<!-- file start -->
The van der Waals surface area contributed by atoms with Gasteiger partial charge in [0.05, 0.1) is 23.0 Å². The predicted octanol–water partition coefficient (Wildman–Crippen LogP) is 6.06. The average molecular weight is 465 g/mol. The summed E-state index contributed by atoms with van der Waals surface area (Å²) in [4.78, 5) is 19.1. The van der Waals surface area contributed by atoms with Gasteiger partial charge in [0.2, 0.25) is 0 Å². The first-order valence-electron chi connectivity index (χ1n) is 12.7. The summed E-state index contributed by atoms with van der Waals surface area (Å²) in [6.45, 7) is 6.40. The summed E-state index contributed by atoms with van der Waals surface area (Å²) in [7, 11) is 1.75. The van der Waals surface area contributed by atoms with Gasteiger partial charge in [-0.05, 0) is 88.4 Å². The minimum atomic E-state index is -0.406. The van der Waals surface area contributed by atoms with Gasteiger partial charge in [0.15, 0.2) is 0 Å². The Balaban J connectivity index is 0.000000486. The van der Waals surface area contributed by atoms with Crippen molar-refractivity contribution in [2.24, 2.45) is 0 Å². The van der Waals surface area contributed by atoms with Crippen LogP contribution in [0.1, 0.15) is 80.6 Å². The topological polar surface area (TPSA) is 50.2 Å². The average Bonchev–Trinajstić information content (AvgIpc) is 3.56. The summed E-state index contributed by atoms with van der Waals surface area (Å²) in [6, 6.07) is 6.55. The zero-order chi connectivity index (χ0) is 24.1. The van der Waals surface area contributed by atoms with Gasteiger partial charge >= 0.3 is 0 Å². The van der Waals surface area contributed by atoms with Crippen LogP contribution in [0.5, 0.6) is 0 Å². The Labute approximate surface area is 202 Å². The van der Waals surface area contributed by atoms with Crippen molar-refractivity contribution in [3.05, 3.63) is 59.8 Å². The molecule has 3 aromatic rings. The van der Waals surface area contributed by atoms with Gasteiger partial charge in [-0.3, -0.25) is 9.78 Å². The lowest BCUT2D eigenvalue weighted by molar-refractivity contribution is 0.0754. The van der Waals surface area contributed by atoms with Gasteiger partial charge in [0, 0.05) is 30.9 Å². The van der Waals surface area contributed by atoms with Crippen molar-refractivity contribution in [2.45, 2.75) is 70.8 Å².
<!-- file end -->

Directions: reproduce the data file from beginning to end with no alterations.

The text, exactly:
The van der Waals surface area contributed by atoms with Gasteiger partial charge in [0.05, 0.1) is 23.0 Å². The predicted octanol–water partition coefficient (Wildman–Crippen LogP) is 6.06. The average molecular weight is 465 g/mol. The summed E-state index contributed by atoms with van der Waals surface area (Å²) in [4.78, 5) is 19.1. The van der Waals surface area contributed by atoms with Gasteiger partial charge in [0.2, 0.25) is 0 Å². The first-order valence-electron chi connectivity index (χ1n) is 12.7. The summed E-state index contributed by atoms with van der Waals surface area (Å²) in [6.45, 7) is 6.40. The summed E-state index contributed by atoms with van der Waals surface area (Å²) in [7, 11) is 1.75. The van der Waals surface area contributed by atoms with Gasteiger partial charge in [-0.05, 0) is 88.4 Å². The minimum atomic E-state index is -0.406. The van der Waals surface area contributed by atoms with Gasteiger partial charge in [0.15, 0.2) is 0 Å². The Balaban J connectivity index is 0.000000486. The van der Waals surface area contributed by atoms with Crippen molar-refractivity contribution in [2.24, 2.45) is 0 Å². The van der Waals surface area contributed by atoms with Crippen LogP contribution in [0.1, 0.15) is 80.6 Å². The topological polar surface area (TPSA) is 50.2 Å². The average Bonchev–Trinajstić information content (AvgIpc) is 3.56. The summed E-state index contributed by atoms with van der Waals surface area (Å²) in [6, 6.07) is 6.55. The zero-order chi connectivity index (χ0) is 24.1. The van der Waals surface area contributed by atoms with Gasteiger partial charge >= 0.3 is 0 Å². The van der Waals surface area contributed by atoms with Crippen LogP contribution in [0.5, 0.6) is 0 Å². The Labute approximate surface area is 202 Å². The van der Waals surface area contributed by atoms with Crippen molar-refractivity contribution in [3.05, 3.63) is 59.8 Å². The molecule has 3 aromatic rings. The van der Waals surface area contributed by atoms with Gasteiger partial charge in [-0.3, -0.25) is 9.78 Å². The lowest BCUT2D eigenvalue weighted by molar-refractivity contribution is 0.0754. The van der Waals surface area contributed by atoms with Gasteiger partial charge in [0, 0.05) is 30.9 Å². The van der Waals surface area contributed by atoms with Crippen molar-refractivity contribution in [2.45, 2.75) is 70.8 Å².